Re: [dmarc-ietf] Abolishing DMARC policy quarantine

Hector Santos <> Wed, 12 June 2019 13:28 UTC

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Date: Wed, 12 Jun 2019 09:28:26 -0400
From: Hector Santos <>
Organization: Santronics Software, Inc.
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Subject: Re: [dmarc-ietf] Abolishing DMARC policy quarantine
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On 6/11/2019 5:00 PM, Дилян Палаузов wrote:
> How about, deleting policy Quarantine and instead rephrasing policy Reject:
> It is up to the receiving server if it rejects messages failing DMARC, or accepts and delivers them as Junk.
> (This does not change the protocol, just the wording)

I think that is how it was thought it would be handled.  Don't take 
"rejection" literally, in fact, it can be a discard concept as well. 
  This is all about local policy. A receiver has the option, based on 
Local Policy and the implementation software to offer:

   (o) Reject with 55x before DATA state
   (_) Reject with 55x after DATA state (allows for collection of payload)
   (_) Accept with 250 and Discard
   (_) Accept with 250 and Quarantine

Whether systems actually do rejections are not, this has been 
discussed and debated over the years.  But in my view, the thinking 
has evolved to a realization that dynamic rejections at SMTP are real 
which complicates DMARC with the presumption the DATA is always 
received.  My take is that early systems always accepted mail because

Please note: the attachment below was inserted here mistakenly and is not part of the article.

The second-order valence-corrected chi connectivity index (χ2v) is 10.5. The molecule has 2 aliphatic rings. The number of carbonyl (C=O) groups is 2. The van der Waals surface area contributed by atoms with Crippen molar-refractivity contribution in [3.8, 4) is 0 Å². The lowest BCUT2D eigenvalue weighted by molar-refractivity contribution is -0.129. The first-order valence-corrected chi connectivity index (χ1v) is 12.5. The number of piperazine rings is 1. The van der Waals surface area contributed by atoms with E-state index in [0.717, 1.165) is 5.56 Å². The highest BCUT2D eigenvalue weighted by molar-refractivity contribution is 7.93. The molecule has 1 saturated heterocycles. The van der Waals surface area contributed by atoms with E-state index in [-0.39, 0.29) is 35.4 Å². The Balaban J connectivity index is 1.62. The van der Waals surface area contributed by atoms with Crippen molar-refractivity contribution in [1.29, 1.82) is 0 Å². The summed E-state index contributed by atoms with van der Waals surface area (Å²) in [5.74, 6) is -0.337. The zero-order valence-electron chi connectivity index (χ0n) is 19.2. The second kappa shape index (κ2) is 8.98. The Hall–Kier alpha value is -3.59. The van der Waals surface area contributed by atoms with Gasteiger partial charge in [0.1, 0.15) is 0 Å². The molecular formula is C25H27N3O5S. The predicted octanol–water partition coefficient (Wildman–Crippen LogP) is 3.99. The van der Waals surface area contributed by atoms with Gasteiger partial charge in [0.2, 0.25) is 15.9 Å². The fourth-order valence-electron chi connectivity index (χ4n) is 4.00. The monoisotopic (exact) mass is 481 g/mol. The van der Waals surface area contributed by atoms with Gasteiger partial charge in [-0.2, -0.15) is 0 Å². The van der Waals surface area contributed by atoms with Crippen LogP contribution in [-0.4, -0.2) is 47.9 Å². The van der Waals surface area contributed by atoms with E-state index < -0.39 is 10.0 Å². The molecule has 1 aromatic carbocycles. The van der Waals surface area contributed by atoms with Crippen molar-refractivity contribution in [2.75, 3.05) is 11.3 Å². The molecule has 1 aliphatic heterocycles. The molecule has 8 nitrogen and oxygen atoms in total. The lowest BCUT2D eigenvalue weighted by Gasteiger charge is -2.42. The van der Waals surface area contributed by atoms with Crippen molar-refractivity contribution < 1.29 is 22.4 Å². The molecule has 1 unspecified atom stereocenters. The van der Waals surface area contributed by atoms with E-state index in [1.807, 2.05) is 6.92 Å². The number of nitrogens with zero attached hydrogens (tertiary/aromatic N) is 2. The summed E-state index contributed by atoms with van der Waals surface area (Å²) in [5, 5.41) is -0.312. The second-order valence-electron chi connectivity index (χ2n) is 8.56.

of scale/bulk needs and/or their software didn't yet have dynamic 
hooking, shimming, spawning, scripting capabilities at the SMTP state 
points.  With the advent of advanced hardware, Dynamic SMTP processing 
at the state points is a relatively new capability, 10-15 years 
perhaps, where spawning filters at the state point became feasible 
with a small sacrifice in SMTP session time increases.

We even had the discussions about SMTP idle wait time and even 
explored the idea of a "Keep Alive" concepts using a heart beat reply 
code. But it was discovered, back then (10 years?), that not all SMTP 
clients would not be capable to support a kept alive concept while a 
SMTP server is processing a transaction.  In theory, a SMTP hook has 
about 5 mins to complete otherwise a SMTP client can time out.  The 5 
mins for time outs is pretty out-dated so don't be surprise to see 
SMTP servers lowering it down to a few minutes or less due to SMTP 
clients not hanging up causing scaling problems.  But we do expect the 
SMTP client to wait 5 mins. :)